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Giving Tuesday: Ashland New Plays Festival

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For the past four years, the Rogue Valley Messenger has hosted the largest in-person Giving Tuesday event in southern Oregon, an opportunity to mix-and-mingle with local nonprofits. The irony! In a year that organizations and individuals most need support, we are not able to gather.

In the weeks leading up to Giving Tuesday, we will post interviews with local nonprofits—and urge you to give and support.

Peggy Moore is Executive Director for Ashland New Plays Festival.

Rogue Valley Messenger: You just finished a virtual New Plays Festival.  How did it go?  What was it like to have a virtual audience?  Was there clapping and laughing and audience responses?

Peggy Moore: Our 29th Fall Festival was held virtually this year.  It went well. Attendance was down a little but the feedback from our audiences suggests they enjoyed it.  All rehearsals were done virtually as well. All the playwrights were from the East Coast this year and directors were also mostly from the East Coast. 

It was an interesting experience since often actors “play off of one another,” not being together for rehearsals or performances, did not allow for that opportunity.

The virtual audience could type in questions for the talk backs but no applause or laughter or sobs were heard. I think this certainly affected the community sense of experiencing a play but the strength of the performances shone  through despite that. And of course when an audience is immersed in the play, those unconscious reactions like laughing or dead silence does provide a gauge for the actors as to how the play is going.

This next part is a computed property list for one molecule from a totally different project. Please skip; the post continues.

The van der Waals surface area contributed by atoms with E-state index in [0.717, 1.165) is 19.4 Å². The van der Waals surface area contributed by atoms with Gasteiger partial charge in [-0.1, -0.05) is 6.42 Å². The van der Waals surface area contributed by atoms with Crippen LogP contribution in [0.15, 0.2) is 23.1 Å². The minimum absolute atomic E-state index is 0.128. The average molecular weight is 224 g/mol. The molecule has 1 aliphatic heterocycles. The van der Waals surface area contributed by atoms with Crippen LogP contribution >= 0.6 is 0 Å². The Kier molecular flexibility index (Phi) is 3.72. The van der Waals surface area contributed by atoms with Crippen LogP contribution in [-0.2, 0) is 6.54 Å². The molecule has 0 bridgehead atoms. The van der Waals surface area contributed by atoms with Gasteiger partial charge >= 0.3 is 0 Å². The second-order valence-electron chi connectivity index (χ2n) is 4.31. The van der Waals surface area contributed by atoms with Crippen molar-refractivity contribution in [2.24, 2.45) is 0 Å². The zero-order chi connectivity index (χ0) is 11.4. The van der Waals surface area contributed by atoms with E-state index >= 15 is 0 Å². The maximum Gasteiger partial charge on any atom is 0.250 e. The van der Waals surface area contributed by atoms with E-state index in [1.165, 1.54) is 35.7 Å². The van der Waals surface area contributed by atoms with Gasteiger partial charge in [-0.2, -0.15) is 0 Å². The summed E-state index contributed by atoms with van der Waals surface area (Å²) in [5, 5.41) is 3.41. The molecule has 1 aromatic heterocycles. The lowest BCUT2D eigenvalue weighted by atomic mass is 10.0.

RVM: What lessons did you learn from this festival – and will those be relevant moving forward when we return to in-person theater presentations? 

PM: I think we learned that we can  pivot when needed. Who knows how long theaters will be dark for live performances. We learned from our virtual experience things for future virtual productions. Fine tuning and ways to perhaps enhance that type of performance. I’m not sure we learned much that can translate to live performances that we didn’t already know. 

What we did also learn is that a theatre community like the Rogue Valley hungers for theater and the opportunity to provide it, even in a virtual form, was both a challenge and an opportunity.  We were able to select actors more easily who are not local because the time needed to travel to Ashland and commit to eight days here was not needed. We were also able to attract some audiences from across the country which was a happy opportunity. 

RVM: Are you seeing plays reflect the changes from the past six months – whether that is/both responding to the isolation of quarantines or the calls for more equity? 

PM: Since our process involves the reading for the next season beginning in January of the year we were not immediately effected by restrictions. For example we are screening 2021 plays now and the submission deadline closes in early December. Then the reading process begins after the holidays and we are into 2021.  So this year, the pandemic had not hit by the time the deadline for 2020 plays was upon us. Thus,  issue of isolation and the needed attention to equity had not yet happened. 

What we are seeing in some of the submissions for 2021 do have issues that are current .  We will see what “shakes” out once the 500 plays are in and reader groups begin their tasks. 

The subject of isolation (sans quarantine) is a universal subject for many and so the nuances of the quarantine were not present and I don’t know whether they will be in this year’s crop of plays. Equity has been an issue in many plays in the past but the positive reception of this critical issue will, I am sure, find its way into our plays for the coming season.

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